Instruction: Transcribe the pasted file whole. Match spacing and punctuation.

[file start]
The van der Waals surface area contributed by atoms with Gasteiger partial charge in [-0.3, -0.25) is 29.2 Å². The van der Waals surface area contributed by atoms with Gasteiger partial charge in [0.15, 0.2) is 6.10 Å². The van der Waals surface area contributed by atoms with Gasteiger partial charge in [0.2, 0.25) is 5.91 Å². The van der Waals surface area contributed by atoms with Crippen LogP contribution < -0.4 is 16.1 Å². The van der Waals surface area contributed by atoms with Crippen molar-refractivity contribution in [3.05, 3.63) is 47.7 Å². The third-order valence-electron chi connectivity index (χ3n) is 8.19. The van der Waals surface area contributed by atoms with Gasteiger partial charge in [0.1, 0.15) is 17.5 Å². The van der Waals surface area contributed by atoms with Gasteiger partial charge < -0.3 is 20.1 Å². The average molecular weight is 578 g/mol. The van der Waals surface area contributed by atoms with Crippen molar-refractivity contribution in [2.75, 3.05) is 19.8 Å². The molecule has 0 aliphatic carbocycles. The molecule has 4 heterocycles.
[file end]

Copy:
The van der Waals surface area contributed by atoms with Gasteiger partial charge in [-0.3, -0.25) is 29.2 Å². The van der Waals surface area contributed by atoms with Gasteiger partial charge in [0.15, 0.2) is 6.10 Å². The van der Waals surface area contributed by atoms with Gasteiger partial charge in [0.2, 0.25) is 5.91 Å². The van der Waals surface area contributed by atoms with Crippen LogP contribution < -0.4 is 16.1 Å². The van der Waals surface area contributed by atoms with Crippen molar-refractivity contribution in [3.05, 3.63) is 47.7 Å². The third-order valence-electron chi connectivity index (χ3n) is 8.19. The van der Waals surface area contributed by atoms with Gasteiger partial charge in [0.1, 0.15) is 17.5 Å². The van der Waals surface area contributed by atoms with Gasteiger partial charge < -0.3 is 20.1 Å². The average molecular weight is 578 g/mol. The van der Waals surface area contributed by atoms with Crippen molar-refractivity contribution in [2.75, 3.05) is 19.8 Å². The molecule has 0 aliphatic carbocycles. The molecule has 4 heterocycles.